# Injective and Surjective Maps

Proposition 1.

Let $f : (V\subseteq \mathbb A^n) \to (W \subseteq \mathbb A^m)$ be a morphism of closed sets, with corresponding $f^* : k[W] \to k[V]$.

• $f^*$ is injective if and only if $f(V) \subseteq W$ is dense.
• $f^*$ is surjective if and only if $f$ is an embedding of V as a closed subspace of W.

Reminder

A continuous map $f:X \to Y$ of topological spaces is called an embedding if f is injective and the topology of subspace of X is induced via the subspace topology from Y. For a non-example, the map

$f : (-1, 0] \cup (1, 2) \to \mathbb R, \ f(x) = \begin{cases} x+1, \ &\text{if } x \le 0,\\ x, \ &\text{if } x > 0,\end{cases}$

is injective and continuous but not an embedding.

Proof

First claim: saying $f^*$ is injective is equivalent to: for any regular $g:W\to \mathbb A^1$, if $g\circ f = 0$ then $g=0$. This is equivalent to: if g vanishes on f(V), then it vanishes on the whole of W.

• If $\overline {f(V)} = W$ this holds since g is continuous.
• Conversely, if $W' := \overline{f(V)} \subsetneq W$, then $I(W') \supsetneq I(W)$ so there exists $g \in I(W') - I(W)$, i.e. g vanishes on W’ (and hence f(V)) but not W.

Second claim: $f^*$ is surjective if and only if it factors through

$k[W] \stackrel \pi\longrightarrow k[W]/\mathfrak a \stackrel \phi\longrightarrow k[V]$

for some ideal $\mathfrak a\subseteq k[W]$ and isomorphism $\phi$, where $\pi$ is the canonical map. Since k[V] is a reduced ring, such an $\mathfrak a$ must be a radical ideal. So the above homomorphisms correspond to: $V \stackrel {\cong} \longrightarrow W' \hookrightarrow W$ for some closed subset $W'\subseteq W$. ♦

## Example

Take the map $f : \{(x, y)\in \mathbb A^2 : xy = 1\} \to \mathbb A^1$, where $f(x, y) = x$. Algebraically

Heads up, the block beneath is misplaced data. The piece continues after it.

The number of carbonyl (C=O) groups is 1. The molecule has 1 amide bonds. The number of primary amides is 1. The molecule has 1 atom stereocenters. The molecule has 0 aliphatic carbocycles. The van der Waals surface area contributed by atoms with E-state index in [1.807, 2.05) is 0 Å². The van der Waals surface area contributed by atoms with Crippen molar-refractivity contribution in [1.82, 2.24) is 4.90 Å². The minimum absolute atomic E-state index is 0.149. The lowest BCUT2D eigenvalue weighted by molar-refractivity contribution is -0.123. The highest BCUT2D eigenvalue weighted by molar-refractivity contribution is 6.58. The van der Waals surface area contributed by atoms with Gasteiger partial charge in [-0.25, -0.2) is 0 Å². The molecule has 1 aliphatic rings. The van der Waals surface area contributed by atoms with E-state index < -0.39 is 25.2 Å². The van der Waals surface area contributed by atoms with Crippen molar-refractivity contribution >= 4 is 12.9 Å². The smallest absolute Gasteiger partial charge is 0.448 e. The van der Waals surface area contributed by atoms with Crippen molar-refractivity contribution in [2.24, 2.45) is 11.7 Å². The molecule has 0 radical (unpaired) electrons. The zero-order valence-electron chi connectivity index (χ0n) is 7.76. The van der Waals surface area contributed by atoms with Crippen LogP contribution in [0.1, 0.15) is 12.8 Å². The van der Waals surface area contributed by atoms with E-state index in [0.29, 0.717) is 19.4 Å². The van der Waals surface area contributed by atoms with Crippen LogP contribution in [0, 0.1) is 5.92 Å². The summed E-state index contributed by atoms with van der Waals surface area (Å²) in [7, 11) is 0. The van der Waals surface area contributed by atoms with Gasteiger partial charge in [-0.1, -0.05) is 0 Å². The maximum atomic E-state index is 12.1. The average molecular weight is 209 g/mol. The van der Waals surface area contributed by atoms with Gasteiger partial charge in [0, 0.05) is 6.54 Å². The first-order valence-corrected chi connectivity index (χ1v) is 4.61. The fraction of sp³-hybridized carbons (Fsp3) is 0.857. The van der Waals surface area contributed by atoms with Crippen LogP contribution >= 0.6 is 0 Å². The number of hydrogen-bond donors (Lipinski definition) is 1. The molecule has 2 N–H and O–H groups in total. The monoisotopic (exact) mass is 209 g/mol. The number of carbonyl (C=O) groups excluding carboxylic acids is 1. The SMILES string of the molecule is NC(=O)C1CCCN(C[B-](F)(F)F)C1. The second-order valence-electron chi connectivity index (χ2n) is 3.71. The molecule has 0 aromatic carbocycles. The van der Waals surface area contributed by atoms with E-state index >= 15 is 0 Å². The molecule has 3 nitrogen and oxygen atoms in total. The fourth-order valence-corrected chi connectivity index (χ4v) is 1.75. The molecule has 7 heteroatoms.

$f^* : k[T] \to k[X, Y]/(XY - 1) \cong k[X, \frac 1 X],\quad T \mapsto X.$

[Image edited from GeoGebra plot.]

• The image of f is $\mathbb A^1 - \{0\}$ which is dense in $\mathbb A^1$; correspondingly $f^*$ is injective.
• Even though f is injective, its image is not closed. Correspondingly $f^*$ is not surjective.

We will devote the remainder of this article to two rather difficult examples. Since the reasoning is a bit involved, this is all we will cover for now.

# Case Study A

Let $k = \mathbb C$. We take the following set

$V = \{(t^3, t^4, t^5) \in \mathbb A^3 : t \in \mathbb C\}$.

### Problem: is this a closed subset? What is the ideal I(V)?

For the first question, we claim that V is cut out by the equations $X^4 - Y^3, X^5 - Z^3$ and $Y^5 - Z^4$. Indeed if xyz are complex values and $x^4 = y^3$, $x^5 = z^3$ and $y^5 = z^4$, then either x = 0 (in which case y = z = 0), or we set t := y/x to obtain

$x = (y/x)^3 = t^3,\ y =tx = t^4,\ z = (y/x)^5 = t^5.$

The next question is tricky; if $\mathfrak a = I(V)$, then we just saw that $X^4 - Y^3$, $X^5 - Z^3$ and $Y^5 - Z^4$ are in $\mathfrak a$. A bit of experimentation gives us more elements

$X^3 - YZ, Y^2 - XZ, Z^2 - X^2 Y \in \mathfrak a.$

Let $\mathfrak b \subseteq \mathfrak a$ be the ideal generated by these 3 elements; we will show that $\mathfrak b = \mathfrak a$. Now let $B := k[X,Y,Z]/\mathfrak b$; we claim that B is spanned by $k[X]$, $k[X]Y$ and $k[X]Z$ as a k-vector space.

• Since $Y^2 \equiv XZ \pmod {\mathfrak{b}}$ and $Z^2 \equiv X^2 Y \pmod {\mathfrak b}$, we can replace any monomial modulo $\mathfrak b$ by $X^m Y^j Z^k$ where j = 0, 1 and k = 0, 1.
• Finally since $YZ \equiv X^3 \pmod {\mathfrak b}$ we are done.

The morphism $f:\mathbb A^1 \to V$ where $f(t) = (t^3, t^4, t^5)$ corresponds to the homomorphism

$f^* : k[X,Y,Z]/\mathfrak a \longrightarrow k[T], \quad X \mapsto T^3, Y \mapsto T^4, Z \mapsto T^5.$

Since $\mathfrak b\subseteq \mathfrak a$, we obtain the composition

$B = k[X,Y,Z]/\mathfrak b\longrightarrow k[X,Y,Z]/\mathfrak a \longrightarrow k[T]$